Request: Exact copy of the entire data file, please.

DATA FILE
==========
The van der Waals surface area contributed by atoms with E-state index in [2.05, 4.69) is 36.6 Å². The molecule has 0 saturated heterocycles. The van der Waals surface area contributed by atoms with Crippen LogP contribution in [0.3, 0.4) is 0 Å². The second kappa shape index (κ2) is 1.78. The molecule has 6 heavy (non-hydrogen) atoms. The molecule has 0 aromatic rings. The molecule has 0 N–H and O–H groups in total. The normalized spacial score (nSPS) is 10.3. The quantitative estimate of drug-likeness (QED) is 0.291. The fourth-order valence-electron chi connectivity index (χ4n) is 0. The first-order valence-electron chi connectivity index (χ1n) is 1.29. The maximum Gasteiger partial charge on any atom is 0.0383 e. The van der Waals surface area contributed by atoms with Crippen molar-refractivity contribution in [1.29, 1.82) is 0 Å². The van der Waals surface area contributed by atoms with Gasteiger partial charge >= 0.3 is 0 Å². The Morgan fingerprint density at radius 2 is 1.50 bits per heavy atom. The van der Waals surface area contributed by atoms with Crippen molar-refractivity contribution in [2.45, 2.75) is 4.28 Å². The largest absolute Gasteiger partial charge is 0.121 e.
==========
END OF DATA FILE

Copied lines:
The van der Waals surface area contributed by atoms with E-state index in [2.05, 4.69) is 36.6 Å². The molecule has 0 saturated heterocycles. The van der Waals surface area contributed by atoms with Crippen LogP contribution in [0.3, 0.4) is 0 Å². The second kappa shape index (κ2) is 1.78. The molecule has 6 heavy (non-hydrogen) atoms. The molecule has 0 aromatic rings. The molecule has 0 N–H and O–H groups in total. The normalized spacial score (nSPS) is 10.3. The quantitative estimate of drug-likeness (QED) is 0.291. The fourth-order valence-electron chi connectivity index (χ4n) is 0. The first-order valence-electron chi connectivity index (χ1n) is 1.29. The maximum Gasteiger partial charge on any atom is 0.0383 e. The van der Waals surface area contributed by atoms with Crippen molar-refractivity contribution in [1.29, 1.82) is 0 Å². The van der Waals surface area contributed by atoms with Gasteiger partial charge >= 0.3 is 0 Å². The Morgan fingerprint density at radius 2 is 1.50 bits per heavy atom. The van der Waals surface area contributed by atoms with Crippen molar-refractivity contribution in [2.45, 2.75) is 4.28 Å². The largest absolute Gasteiger partial charge is 0.121 e.